The Institute of Public Health at the College of Medicine and Health Sciences at the United Arab Emirates University established Mutaba’ah; the first and largest mother and child longitudinal cohort study in collaboration with other departments within the UAEU and several major hospitals in Al Ain.
Mutaba’ah, which means follow-up in Arabic, aims to secure epidemiological data on maternal and child health to investigate the maternal and early childhood determinants of infant, child, and adolescent health, as well as maternal health.
“We need to continuously monitor the health of this important part of the population. We already have an epidemic of chronic diseases such as diabetes and cardiovascular diseases. Emerging evidence suggests causal links between the occurrence of such diseases and exposures during pregnancy and early-life” said Dr Luai Ahmed, the project’s Principal Investigator. He said such causes could be related to the mother’s lifestyle and exposure to different environmental, biological, as well as socio-psychological factors. Moreover, physical and psychosocial exposures in the first months of life and later in childhood have important effects on health, well-being, and development during adolescence and adulthood.
The study will recruit 10,000 pregnant women from the Emirati population and follow them during the pregnancy and their offspring until the child turns 16. Recruitment started in October 2017, and the study has succeeded in recruiting nearly 7,000 participants up until November 2019. Data on many relevant exposures and health outcomes during pregnancy, delivery and birth is collected using questionnaires and extraction from medical records. Different exposures and health outcomes will be thoroughly investigated and reported, such as lifestyle, behavioural, environmental, socioeconomic and demographic factors, as well as other conditions like maternal weight gain, gestational diabetes, premature birth, pre-eclampsia, and caesarean delivery. Additional research areas include birth complications, birth weight, malformations, breastfeeding, infant growth, development, childhood obesity, asthma, diabetes as well as injuries, cognitive function and mental health.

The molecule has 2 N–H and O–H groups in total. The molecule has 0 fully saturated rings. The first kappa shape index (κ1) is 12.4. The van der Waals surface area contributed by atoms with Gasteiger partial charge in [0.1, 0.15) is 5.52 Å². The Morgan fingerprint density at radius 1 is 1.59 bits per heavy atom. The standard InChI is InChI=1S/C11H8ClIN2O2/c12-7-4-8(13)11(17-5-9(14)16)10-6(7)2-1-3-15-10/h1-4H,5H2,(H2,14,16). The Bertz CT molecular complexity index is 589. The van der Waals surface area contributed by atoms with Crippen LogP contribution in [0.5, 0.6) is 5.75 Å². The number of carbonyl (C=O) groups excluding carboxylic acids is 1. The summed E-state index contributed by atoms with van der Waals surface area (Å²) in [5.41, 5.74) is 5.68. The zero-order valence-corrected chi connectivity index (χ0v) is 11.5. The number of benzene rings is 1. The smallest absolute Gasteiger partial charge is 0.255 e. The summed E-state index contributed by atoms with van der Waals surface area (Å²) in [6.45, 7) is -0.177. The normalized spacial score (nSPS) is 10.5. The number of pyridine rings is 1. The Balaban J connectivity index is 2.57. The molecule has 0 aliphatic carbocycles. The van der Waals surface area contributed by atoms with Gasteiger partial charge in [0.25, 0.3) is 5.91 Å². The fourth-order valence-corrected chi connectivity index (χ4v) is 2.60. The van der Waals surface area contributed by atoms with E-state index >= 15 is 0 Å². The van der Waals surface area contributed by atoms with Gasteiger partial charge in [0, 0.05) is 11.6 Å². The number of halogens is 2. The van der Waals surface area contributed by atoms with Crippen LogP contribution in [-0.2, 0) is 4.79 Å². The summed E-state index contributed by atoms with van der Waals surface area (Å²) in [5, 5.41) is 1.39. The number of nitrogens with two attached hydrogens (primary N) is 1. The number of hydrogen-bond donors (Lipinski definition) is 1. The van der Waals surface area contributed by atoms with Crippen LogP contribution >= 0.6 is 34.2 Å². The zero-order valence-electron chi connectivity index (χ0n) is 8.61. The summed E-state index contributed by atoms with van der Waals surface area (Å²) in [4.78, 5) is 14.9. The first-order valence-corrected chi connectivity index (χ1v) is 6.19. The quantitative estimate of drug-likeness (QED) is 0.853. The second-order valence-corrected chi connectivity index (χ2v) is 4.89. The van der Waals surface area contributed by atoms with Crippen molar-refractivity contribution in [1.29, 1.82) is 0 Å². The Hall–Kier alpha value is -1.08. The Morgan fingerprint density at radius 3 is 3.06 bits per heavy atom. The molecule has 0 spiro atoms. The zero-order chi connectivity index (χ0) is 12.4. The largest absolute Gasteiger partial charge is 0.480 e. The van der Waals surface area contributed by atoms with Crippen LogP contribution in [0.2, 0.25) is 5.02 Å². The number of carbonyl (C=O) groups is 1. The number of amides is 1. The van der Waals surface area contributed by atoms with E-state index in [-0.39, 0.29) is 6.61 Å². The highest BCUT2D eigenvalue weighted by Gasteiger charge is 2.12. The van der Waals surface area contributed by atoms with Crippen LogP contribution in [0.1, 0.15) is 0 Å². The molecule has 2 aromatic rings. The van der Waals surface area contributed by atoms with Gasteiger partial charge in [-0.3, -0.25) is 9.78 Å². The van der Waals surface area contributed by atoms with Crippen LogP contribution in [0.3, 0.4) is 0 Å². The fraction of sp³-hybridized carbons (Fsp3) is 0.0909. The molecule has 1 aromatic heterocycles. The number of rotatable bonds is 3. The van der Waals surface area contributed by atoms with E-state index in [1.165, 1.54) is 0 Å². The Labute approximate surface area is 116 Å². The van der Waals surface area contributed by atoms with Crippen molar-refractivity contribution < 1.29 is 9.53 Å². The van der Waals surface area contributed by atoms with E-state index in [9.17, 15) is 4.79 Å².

According to Dr Iffat Elbarazi, the project manager of Mutaba’ah, the team needs another one to one and a half years to complete its target number of 10,000 participants. “We have a list of research questions being answered with our data currently, with first set of publications is already under review and more publications are in the pipeline” she said.
Mutaba’ah will provide a pioneering platform for maternal and child health research in the UAE. The study will initiate and constitute a data repository for researchers to relate different health outcomes of the mother and the child to a variety of maternal and early-life exposures. It will also provide novel research-based local evidences of the burden, risks, and projections of maternal and child health. This evidence can be translated into health policies and practices to improve the health status and services for mothers and children, and to guide future plans for health services and expenditures in the UAE. Ultimately, Mutaba’ah aims to have a crucial impact on the health and quality of life of the Emirati population.
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